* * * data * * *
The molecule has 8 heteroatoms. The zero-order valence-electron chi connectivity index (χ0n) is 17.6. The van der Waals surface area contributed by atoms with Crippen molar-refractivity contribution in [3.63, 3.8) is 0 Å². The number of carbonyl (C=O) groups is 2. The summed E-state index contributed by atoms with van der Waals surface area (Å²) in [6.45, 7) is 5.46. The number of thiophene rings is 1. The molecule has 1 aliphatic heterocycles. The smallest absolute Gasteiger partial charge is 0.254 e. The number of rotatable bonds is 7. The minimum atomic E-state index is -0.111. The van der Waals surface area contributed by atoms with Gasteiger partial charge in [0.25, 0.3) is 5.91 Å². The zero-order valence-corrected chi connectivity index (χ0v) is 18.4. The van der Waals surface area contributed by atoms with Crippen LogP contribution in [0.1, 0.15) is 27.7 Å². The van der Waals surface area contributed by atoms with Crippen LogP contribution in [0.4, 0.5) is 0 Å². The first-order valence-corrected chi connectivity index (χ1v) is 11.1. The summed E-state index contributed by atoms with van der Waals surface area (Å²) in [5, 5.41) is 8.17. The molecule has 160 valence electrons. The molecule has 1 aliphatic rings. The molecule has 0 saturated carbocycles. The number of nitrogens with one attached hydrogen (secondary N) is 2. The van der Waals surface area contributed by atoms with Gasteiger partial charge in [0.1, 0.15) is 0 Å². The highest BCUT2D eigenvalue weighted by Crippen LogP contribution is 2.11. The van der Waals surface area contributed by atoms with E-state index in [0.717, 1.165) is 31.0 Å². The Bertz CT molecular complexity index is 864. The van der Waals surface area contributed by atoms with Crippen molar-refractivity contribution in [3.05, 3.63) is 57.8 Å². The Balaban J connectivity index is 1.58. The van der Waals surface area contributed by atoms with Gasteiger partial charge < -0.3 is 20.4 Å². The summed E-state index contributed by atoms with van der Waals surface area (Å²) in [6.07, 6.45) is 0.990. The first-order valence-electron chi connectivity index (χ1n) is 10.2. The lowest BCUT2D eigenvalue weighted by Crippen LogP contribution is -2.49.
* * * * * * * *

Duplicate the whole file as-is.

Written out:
The molecule has 8 heteroatoms. The zero-order valence-electron chi connectivity index (χ0n) is 17.6. The van der Waals surface area contributed by atoms with Crippen molar-refractivity contribution in [3.63, 3.8) is 0 Å². The number of carbonyl (C=O) groups is 2. The summed E-state index contributed by atoms with van der Waals surface area (Å²) in [6.45, 7) is 5.46. The number of thiophene rings is 1. The molecule has 1 aliphatic heterocycles. The smallest absolute Gasteiger partial charge is 0.254 e. The number of rotatable bonds is 7. The minimum atomic E-state index is -0.111. The van der Waals surface area contributed by atoms with Gasteiger partial charge in [0.25, 0.3) is 5.91 Å². The zero-order valence-corrected chi connectivity index (χ0v) is 18.4. The van der Waals surface area contributed by atoms with Crippen LogP contribution in [0.1, 0.15) is 27.7 Å². The van der Waals surface area contributed by atoms with Crippen LogP contribution in [0.4, 0.5) is 0 Å². The first-order valence-corrected chi connectivity index (χ1v) is 11.1. The summed E-state index contributed by atoms with van der Waals surface area (Å²) in [5, 5.41) is 8.17. The molecule has 160 valence electrons. The molecule has 1 aliphatic rings. The molecule has 0 saturated carbocycles. The number of nitrogens with one attached hydrogen (secondary N) is 2. The van der Waals surface area contributed by atoms with Gasteiger partial charge in [0.1, 0.15) is 0 Å². The highest BCUT2D eigenvalue weighted by Crippen LogP contribution is 2.11. The van der Waals surface area contributed by atoms with E-state index in [0.717, 1.165) is 31.0 Å². The Bertz CT molecular complexity index is 864. The van der Waals surface area contributed by atoms with Crippen molar-refractivity contribution in [3.05, 3.63) is 57.8 Å². The Balaban J connectivity index is 1.58. The van der Waals surface area contributed by atoms with Gasteiger partial charge < -0.3 is 20.4 Å². The summed E-state index contributed by atoms with van der Waals surface area (Å²) in [6.07, 6.45) is 0.990. The first-order valence-electron chi connectivity index (χ1n) is 10.2. The lowest BCUT2D eigenvalue weighted by Crippen LogP contribution is -2.49.